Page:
Few men have remained with us following the war. I believe we must fight for the heart and soul of every Chechen.
RG: Has the programme for returning Chechens from Europe begun to produce real results?
Kadyrov: I think the process will now proceed more rapidly. I am planning to establish a fund to provide assistance to those returning from Europe. After all, many want to return, but they sold everything upon leaving and now they do not have any money or housing. True, our budget is not very flexible, but we will strive to the extent we are able to help them get out of Europe.
RG: Are the flagrant murders of people a manifestation of vengeance against you personally for revival of the republic? Especially considering that Chechens performed heroically during the course of the war in South Ossetia. I saw with my own eyes how they went into battle 11 August  near the village of Nikozi screaming: "Allahu Akbar! For Russia!"
Kadyrov: Anything is possible. Indeed, there have been way too many flagrant killings in recent times.
I do not know who is behind all these crimes and why we see the bloodshed. We are reviving the republic, and these people who have been killed have not been obstructing us in any way. Their elimination was apparently advantageous only to the enemies of Chechnya.
RG: What do you consider the highest goal in your life?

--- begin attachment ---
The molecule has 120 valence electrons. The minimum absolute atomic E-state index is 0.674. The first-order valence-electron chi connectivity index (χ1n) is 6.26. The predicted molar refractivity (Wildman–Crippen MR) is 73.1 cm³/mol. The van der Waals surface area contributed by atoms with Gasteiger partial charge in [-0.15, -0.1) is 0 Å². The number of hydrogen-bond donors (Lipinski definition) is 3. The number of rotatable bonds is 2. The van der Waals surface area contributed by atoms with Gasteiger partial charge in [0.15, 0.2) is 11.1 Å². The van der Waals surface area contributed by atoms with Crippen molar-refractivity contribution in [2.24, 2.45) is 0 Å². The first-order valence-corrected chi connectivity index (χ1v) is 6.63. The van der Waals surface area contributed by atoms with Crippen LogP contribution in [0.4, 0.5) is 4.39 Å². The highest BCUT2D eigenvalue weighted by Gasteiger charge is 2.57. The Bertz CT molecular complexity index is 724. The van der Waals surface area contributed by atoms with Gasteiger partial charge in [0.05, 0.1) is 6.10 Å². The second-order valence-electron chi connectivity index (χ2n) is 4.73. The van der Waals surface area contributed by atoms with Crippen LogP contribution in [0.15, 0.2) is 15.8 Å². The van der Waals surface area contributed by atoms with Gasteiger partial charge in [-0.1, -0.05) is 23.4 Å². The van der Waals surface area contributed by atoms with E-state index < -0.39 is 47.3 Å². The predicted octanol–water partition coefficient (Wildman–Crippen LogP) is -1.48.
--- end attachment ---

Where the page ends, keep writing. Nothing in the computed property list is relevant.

Kadyrov: To see my people happy.
Dagestan’s foreign trade turnover doubles and hits $812m
The Republic of Dagestan’s foreign trade turnover in 2008 was $812.2m, up 99% on 2007, Interfax reports.
Imports reportedly amounted to $532.4m, while exports came in at $279.8m.
The region traded with 47 countries. Prominent among the region’s trading partners were Azerbaijan, Malta, Denmark, Iran and China.
Russia: Dagestan's foreign trade reaches USD 321mn in January-September 2010
November 21, 2010 Sunday
Esmerk Russia News
In January to September 2010, foreign trade of the Republic of Dagestan increased by 12.9% y/y to USD 321mn (EUR 233.61mn). Exports (including oil) amounted to USD 125.8mn (up 8.9%), while imports totalled USD 195.2mn (up 5.7%). Foodstuffs accounted for 46.8% of exports, mineral products for 35.5%, wood and products made of wood for 8.6%. The imports were dominated by foods and raw materials for their products (82.9%), engineering products (4.5%), footwear and clothing (2.8%). Among major trading partners of Dagestan (in alphabetical order) are Azerbaijan, Iran, China, Turkey, Kyrgyz Republic, Kazakhstan, Germany, Ukraine, Uzbekistan, Turkmenistan, Tajikistan (in all, more than 30 countries).